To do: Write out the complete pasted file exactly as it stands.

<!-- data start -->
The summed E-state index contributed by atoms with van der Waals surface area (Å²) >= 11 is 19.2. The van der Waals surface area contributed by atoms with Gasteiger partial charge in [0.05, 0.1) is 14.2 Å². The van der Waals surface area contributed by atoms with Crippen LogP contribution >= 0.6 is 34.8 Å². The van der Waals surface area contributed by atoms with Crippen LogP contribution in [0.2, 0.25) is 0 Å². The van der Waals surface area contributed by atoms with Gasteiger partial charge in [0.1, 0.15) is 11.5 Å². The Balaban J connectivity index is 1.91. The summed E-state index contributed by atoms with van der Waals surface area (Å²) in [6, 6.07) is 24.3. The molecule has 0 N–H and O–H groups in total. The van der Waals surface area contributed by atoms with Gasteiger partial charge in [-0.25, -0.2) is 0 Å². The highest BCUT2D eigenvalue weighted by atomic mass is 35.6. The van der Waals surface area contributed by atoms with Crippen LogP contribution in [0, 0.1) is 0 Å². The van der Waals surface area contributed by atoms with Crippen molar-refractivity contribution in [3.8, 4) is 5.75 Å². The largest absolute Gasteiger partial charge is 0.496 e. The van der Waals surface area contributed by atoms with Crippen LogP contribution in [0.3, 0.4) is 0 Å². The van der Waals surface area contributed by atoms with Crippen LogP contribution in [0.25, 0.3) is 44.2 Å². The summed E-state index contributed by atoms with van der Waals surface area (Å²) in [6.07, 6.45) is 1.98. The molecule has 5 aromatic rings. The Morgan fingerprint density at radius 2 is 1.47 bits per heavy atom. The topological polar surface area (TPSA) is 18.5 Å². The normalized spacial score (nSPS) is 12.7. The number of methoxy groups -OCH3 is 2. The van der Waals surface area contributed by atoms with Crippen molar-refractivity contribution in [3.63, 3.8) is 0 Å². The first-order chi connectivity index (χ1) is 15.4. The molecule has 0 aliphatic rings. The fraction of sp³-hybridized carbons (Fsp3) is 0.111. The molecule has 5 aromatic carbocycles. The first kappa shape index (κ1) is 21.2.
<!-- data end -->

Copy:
The summed E-state index contributed by atoms with van der Waals surface area (Å²) >= 11 is 19.2. The van der Waals surface area contributed by atoms with Gasteiger partial charge in [0.05, 0.1) is 14.2 Å². The van der Waals surface area contributed by atoms with Crippen LogP contribution >= 0.6 is 34.8 Å². The van der Waals surface area contributed by atoms with Crippen LogP contribution in [0.2, 0.25) is 0 Å². The van der Waals surface area contributed by atoms with Gasteiger partial charge in [0.1, 0.15) is 11.5 Å². The Balaban J connectivity index is 1.91. The summed E-state index contributed by atoms with van der Waals surface area (Å²) in [6, 6.07) is 24.3. The molecule has 0 N–H and O–H groups in total. The van der Waals surface area contributed by atoms with Gasteiger partial charge in [-0.25, -0.2) is 0 Å². The highest BCUT2D eigenvalue weighted by atomic mass is 35.6. The van der Waals surface area contributed by atoms with Crippen LogP contribution in [0, 0.1) is 0 Å². The van der Waals surface area contributed by atoms with Crippen molar-refractivity contribution in [3.8, 4) is 5.75 Å². The largest absolute Gasteiger partial charge is 0.496 e. The van der Waals surface area contributed by atoms with Crippen LogP contribution in [0.3, 0.4) is 0 Å². The van der Waals surface area contributed by atoms with Crippen LogP contribution in [0.25, 0.3) is 44.2 Å². The summed E-state index contributed by atoms with van der Waals surface area (Å²) in [6.07, 6.45) is 1.98. The molecule has 5 aromatic rings. The Morgan fingerprint density at radius 2 is 1.47 bits per heavy atom. The topological polar surface area (TPSA) is 18.5 Å². The normalized spacial score (nSPS) is 12.7. The number of methoxy groups -OCH3 is 2. The van der Waals surface area contributed by atoms with Crippen molar-refractivity contribution in [3.63, 3.8) is 0 Å². The first-order chi connectivity index (χ1) is 15.4. The molecule has 0 aliphatic rings. The fraction of sp³-hybridized carbons (Fsp3) is 0.111. The molecule has 5 aromatic carbocycles. The first kappa shape index (κ1) is 21.2.